Login

Our login page, which is at the path /, is rendered like so:

handle_request(Req, "/") -> html_ok(Req, chat_util:get_template("index", []));

You can take a look at the template, it basically does a simple HTTP post to the path, /login/.

Our login handler just calls chat_room:join to attempt to join the chat room. If an error occurs, it is passed into the login template and returned to the user. If all is good, we set a cookie with the user's chat session ID.

login

handle_request(Req, "/login/") ->
    Post = Req:parse_post(),
    case chat_room:join(chat_util:get_parameter("nick", Post), Req:get(peer)) of
        {ok, SessID} -> 
            SessCookie = mochiweb_cookies:cookie("chat_sess", SessID, [{path, "/"}]),
            Req:respond({302, [SessCookie, {"Location", "/chat/"}], <<>>});
        {error, not_available} -> html_ok(Req, chat_util:get_template("index", [{error, "The nickname is not available."}]));
        _ -> html_ok(Req, chat_util:get_template("index", [{error, "The nickname must be alphanumeric and not blank."}]))
    end;

The main chat interface

Once the user is redirected to the /chat/ path and has a session cookie set, the AJAX will take over. I don't want to go too much into the javascript, but it mainly does the following:

  • Get's the current message ID and validates the session.
  • Get's the list of online users.
  • Waits for any messages to come in from the server.

Start client is called to get the message ID. If successful, it gets the online users.

startClient

function startClient() {
    addSystemMsg("Establishing connection to chat service...");
    new Ajax.Request('/chat/start/',
      {
        method:'get',
        onSuccess: function(transport){
            var response = transport.responseText.evalJSON();
            
            if(response.status == "ok") {
                msgID = response.response;
                addSystemMsg("Connected to chat service.");
                getOnlineUsers();
            }
            else if(response.status == "error" && response.response == "bad_session") addSystemMsg("Unable to locate your session. Please <a href=\"/\">login</a> again.");
        },
        onFailure: function(){ addSystemMsg("The chat service is not responding at this time.") }
      });
}

After the message ID and the online users are retrieved, the client enters the message loop. After a message is received, it is processed by handleServiceMsg, which basically looks at the JSON object and decides what to do(user joined, chat message, etc,.).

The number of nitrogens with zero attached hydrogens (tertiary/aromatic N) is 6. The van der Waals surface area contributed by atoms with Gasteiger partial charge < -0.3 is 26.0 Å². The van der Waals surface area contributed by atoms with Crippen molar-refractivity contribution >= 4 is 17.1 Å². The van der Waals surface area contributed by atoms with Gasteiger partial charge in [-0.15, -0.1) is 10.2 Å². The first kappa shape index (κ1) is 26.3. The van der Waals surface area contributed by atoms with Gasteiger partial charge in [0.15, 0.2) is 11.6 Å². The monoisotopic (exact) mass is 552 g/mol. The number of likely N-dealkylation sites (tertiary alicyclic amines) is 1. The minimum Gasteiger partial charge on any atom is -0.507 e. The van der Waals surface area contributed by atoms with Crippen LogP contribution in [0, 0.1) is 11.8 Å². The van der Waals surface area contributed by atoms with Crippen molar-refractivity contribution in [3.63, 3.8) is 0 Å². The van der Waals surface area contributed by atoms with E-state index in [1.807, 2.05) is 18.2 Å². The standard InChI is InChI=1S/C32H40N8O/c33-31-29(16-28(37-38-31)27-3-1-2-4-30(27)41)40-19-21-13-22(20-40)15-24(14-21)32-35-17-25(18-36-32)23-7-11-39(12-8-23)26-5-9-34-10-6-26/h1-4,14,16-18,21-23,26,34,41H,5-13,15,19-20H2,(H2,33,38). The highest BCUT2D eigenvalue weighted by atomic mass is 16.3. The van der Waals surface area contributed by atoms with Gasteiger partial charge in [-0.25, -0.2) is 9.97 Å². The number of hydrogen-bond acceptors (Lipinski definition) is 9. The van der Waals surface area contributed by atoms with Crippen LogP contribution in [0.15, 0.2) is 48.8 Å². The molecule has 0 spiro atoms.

getServiceMsg

function getServiceMsg() {
    new Ajax.Request('/chat/wait/?msg_id=' + msgID,
      {
        method:'get',
        onSuccess: function(transport){
            if(transport.responseText == "") {
                setTimeout('getServiceMsg();', 10000);
            }
            else {
                addSystemMsg(transport.responseText);
                var response = transport.responseText.evalJSON();
                if(handleServiceMsg(response) == true) {
                    getServiceMsg();
                }
            }
        },
        onFailure: function(){ 
            setTimeout('getServiceMsg();', 10000) }
      });
}

getServiceMsg talks to the following handler, which just adds a listener for our session, and waits for a message.

handle_request(Req, "/chat/wait/") ->
    MsgID = chat_util:get_parameter_int("msg_id", Req:parse_qs()),
    chat_room:wait(get_session(Req), MsgID, self()),
    timer:apply_after(?COMET_TIMEOUT, ?MODULE, timeout_wait, [self()]),
    proc_lib:hibernate(?MODULE, wait, [Req]);

If there are no messages after a certain time(?COMET_TIMEOUT), a timeout message is sent and the client is told to reconnect.

When the user wants to send a message, an AJAX post is performed to the path /chat/send_msg/. The following is the handler for sending a chat message. It's pretty simple.

handle_request(Req, "/chat/send_msg/") ->
    chat_room:chat_message(get_session(Req), chat_util:get_parameter("msg", Req:parse_post())),
    json_respond(json_client_ok(<<"">>), Req);

Conclusion

Well, that's it for now. You can download the source and try it out yourself. The server runs on port 8000. (http://localhost:8000).

In the next part, I will discuss some more advanced features, such as rate limiting, limiting connections for a host, admin control, more fault tolerance(using ETS/DETS) for storing messages, and more. While you are waiting, come chat: chat.tech9computers.com